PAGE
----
October 19, 2016: Anti-cancer Drugs
Claire Levrier, Martin C Sadowski, Anja Rockstroh, Brian Gabrielli, Maria Kavallaris, Melanie Lehman, Rohan A Davis, Colleen C Nelson
The lack of a cure for metastatic castrate-resistant prostate cancer (mCRPC) highlights the urgent need for more efficient drugs to fight this disease. Here, we report the mechanism of action of the natural product 6α-acetoxyanopterine (6-AA) in prostate cancer cells. At low nanomolar doses, this potent cytotoxic alkaloid from the Australian endemic tree Anopterus macleayanus induced a strong accumulation of LNCaP and PC-3 (prostate cancer) cells as well as HeLa (cervical cancer) cells in mitosis, severe mitotic spindle defects and asymmetric cell divisions, ultimately leading to mitotic catastrophe accompanied by cell death through apoptosis...
October 19, 2016: Molecular Cancer Therapeutics
Shuai Gao, Yanfei Gao, Housheng Hansen He, Dong Han, Wanting Han, Amy Avery, Jill A Macoska, Xiaming Liu, Sen Chen, Fen Ma, Shaoyong Chen, Steven P Balk, Changmeng Cai
Although well characterized as a transcriptional activator that drives prostate cancer (PCa) growth, androgen receptor (AR) can function as a transcriptional repressor, and high-level androgens can suppress PCa proliferation. The molecular basis for this repression activity remains to be determined. Genes required for DNA replication are highly enriched among androgen-repressed genes, and AR is recruited to the majority of these genes, where it rapidly represses their transcription. This activity is enhanced in PCa cells expressing high AR levels and is mediated by recruitment of hypophosphorylated retinoblastoma protein (Rb)...
October 18, 2016: Cell Reports
Michael T Schweizer, Heather H Cheng, Maria S Tretiakova, Funda Vakar-Lopez, Nola Klemfuss, Eric Q Konnick, Elahe A Mostaghel, Peter S Nelson, Evan Y Yu, R Bruce Montgomery, Lawrence D True, Colin C Pritchard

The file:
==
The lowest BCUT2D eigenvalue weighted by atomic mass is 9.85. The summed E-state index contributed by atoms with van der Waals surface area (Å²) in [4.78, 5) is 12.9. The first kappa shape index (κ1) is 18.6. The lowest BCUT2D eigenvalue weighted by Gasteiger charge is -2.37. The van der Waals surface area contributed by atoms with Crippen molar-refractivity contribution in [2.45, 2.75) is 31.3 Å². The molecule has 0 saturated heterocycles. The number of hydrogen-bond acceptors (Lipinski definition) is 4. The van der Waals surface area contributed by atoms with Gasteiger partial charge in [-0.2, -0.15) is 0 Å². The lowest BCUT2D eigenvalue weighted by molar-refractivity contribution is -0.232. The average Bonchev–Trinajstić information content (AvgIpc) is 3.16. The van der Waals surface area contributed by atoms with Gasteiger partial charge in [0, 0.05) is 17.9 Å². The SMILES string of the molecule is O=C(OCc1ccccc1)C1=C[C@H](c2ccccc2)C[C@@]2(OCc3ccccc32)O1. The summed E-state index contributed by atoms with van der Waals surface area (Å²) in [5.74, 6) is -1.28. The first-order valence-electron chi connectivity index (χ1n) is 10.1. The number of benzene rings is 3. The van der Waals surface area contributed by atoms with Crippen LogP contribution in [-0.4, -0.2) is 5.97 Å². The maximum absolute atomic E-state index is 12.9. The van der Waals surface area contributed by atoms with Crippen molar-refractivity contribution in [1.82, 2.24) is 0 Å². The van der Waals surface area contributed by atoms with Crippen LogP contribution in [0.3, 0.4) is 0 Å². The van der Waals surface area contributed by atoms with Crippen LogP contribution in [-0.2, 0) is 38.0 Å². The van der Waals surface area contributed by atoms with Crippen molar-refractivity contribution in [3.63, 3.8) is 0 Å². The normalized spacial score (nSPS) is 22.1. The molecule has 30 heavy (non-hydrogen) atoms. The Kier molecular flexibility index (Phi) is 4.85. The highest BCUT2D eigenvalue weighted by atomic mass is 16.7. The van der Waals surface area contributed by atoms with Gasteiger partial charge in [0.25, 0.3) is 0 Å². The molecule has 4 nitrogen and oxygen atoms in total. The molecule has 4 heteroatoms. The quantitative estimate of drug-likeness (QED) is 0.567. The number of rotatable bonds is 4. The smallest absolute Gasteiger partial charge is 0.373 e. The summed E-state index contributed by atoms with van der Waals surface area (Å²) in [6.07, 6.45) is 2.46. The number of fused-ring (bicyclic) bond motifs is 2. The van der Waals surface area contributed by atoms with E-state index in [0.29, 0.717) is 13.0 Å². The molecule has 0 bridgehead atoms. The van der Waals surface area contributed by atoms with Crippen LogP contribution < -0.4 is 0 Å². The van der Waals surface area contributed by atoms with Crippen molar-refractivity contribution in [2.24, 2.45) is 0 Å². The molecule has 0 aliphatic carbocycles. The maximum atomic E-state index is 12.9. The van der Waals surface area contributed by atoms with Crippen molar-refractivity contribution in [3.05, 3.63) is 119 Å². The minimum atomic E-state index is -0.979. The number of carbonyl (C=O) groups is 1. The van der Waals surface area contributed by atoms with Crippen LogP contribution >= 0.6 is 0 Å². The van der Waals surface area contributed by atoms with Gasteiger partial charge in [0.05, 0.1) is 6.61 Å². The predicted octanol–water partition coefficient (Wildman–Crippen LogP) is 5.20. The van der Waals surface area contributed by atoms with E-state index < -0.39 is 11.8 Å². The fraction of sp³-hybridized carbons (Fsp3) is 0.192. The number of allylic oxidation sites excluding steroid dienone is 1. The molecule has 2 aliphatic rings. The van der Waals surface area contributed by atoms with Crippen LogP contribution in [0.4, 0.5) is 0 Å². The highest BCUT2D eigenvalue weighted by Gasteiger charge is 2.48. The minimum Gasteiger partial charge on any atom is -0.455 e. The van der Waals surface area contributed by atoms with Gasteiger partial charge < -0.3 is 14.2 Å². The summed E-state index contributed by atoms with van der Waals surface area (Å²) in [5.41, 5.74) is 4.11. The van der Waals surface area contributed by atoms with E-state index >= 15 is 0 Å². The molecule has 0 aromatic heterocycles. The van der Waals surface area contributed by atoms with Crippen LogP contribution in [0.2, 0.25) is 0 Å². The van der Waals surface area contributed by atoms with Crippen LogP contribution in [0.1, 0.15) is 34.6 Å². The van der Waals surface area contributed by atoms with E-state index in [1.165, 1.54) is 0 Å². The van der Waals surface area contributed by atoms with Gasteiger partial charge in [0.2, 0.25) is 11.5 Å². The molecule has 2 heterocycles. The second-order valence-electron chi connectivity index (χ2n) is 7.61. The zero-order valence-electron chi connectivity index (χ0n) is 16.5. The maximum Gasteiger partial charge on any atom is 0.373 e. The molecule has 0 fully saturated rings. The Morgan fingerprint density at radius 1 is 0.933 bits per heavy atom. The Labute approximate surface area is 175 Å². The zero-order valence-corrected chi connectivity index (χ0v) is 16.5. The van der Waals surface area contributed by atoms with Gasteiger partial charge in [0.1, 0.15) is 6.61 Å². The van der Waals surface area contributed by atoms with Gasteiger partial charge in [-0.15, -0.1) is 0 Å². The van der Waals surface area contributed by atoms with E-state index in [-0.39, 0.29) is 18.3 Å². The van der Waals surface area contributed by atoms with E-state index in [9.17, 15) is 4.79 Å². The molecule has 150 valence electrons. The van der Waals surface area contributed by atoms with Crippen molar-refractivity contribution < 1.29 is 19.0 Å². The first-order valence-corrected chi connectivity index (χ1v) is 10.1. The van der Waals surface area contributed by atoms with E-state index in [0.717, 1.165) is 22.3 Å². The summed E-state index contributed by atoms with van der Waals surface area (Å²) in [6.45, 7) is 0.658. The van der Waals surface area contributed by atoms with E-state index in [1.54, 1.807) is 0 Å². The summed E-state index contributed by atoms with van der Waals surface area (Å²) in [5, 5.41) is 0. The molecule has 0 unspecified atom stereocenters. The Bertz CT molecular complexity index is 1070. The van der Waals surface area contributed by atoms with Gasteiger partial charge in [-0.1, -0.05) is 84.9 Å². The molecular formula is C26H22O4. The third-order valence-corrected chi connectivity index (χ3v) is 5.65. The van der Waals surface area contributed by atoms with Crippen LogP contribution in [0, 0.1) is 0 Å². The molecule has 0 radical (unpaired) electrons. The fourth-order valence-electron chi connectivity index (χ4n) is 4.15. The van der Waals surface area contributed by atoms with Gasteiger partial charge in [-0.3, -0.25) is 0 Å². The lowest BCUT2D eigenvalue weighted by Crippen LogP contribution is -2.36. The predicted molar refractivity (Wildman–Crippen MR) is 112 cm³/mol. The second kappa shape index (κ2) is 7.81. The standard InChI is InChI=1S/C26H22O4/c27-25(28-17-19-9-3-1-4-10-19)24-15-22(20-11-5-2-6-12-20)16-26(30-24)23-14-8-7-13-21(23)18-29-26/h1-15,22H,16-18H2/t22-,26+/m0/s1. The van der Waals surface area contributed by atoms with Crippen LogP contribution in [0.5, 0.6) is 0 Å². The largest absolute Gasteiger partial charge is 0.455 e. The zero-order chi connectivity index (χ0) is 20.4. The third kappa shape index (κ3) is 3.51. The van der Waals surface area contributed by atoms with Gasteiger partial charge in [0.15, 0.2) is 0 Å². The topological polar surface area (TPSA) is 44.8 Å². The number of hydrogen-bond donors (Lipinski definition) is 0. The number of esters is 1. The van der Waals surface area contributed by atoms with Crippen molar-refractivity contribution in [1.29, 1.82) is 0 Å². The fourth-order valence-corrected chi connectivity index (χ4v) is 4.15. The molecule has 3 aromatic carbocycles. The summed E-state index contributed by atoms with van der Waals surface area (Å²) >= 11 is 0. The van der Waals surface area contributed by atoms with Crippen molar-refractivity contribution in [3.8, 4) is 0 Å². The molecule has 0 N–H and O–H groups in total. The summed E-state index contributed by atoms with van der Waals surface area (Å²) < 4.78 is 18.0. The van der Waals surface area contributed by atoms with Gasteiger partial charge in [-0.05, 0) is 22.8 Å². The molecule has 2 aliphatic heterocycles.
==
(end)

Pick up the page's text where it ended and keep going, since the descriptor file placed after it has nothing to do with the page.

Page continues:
Precision oncology entails making treatment decisions based on a tumor's molecular characteristics. For prostate cancer, identifying clinically relevant molecular subgroups is challenging, as molecular profiling is not routine outside of academic centers. Since histologic variants of other cancers correlates with specific genomic alterations, we sought to determine if ductal adenocarcinoma of the prostate (dPC) - a rare and aggressive histopathologic variant - was associated with any recurrent actionable mutations...
October 15, 2016: Oncotarget
Shabbir M H Alibhai, Salman Aziz, Tharsika Manokumar, Narhari Timilshina, Henriette Breunis
OBJECTIVE: Since the benefits of chemotherapy in treating older men with metastatic castration-resistant prostate cancer (mCRPC) are modest, validated tools that predict the risk of treatment toxicity may aid clinical decision-making. Whether these tools are better than oncologist judgment remains unclear. We compared the Cancer and Aging Research Group (CARG) tool, the Vulnerable Elders Survey-13 (VES-13), and oncologist judgment in predicting toxicity in men with mCRPC undergoing chemotherapy...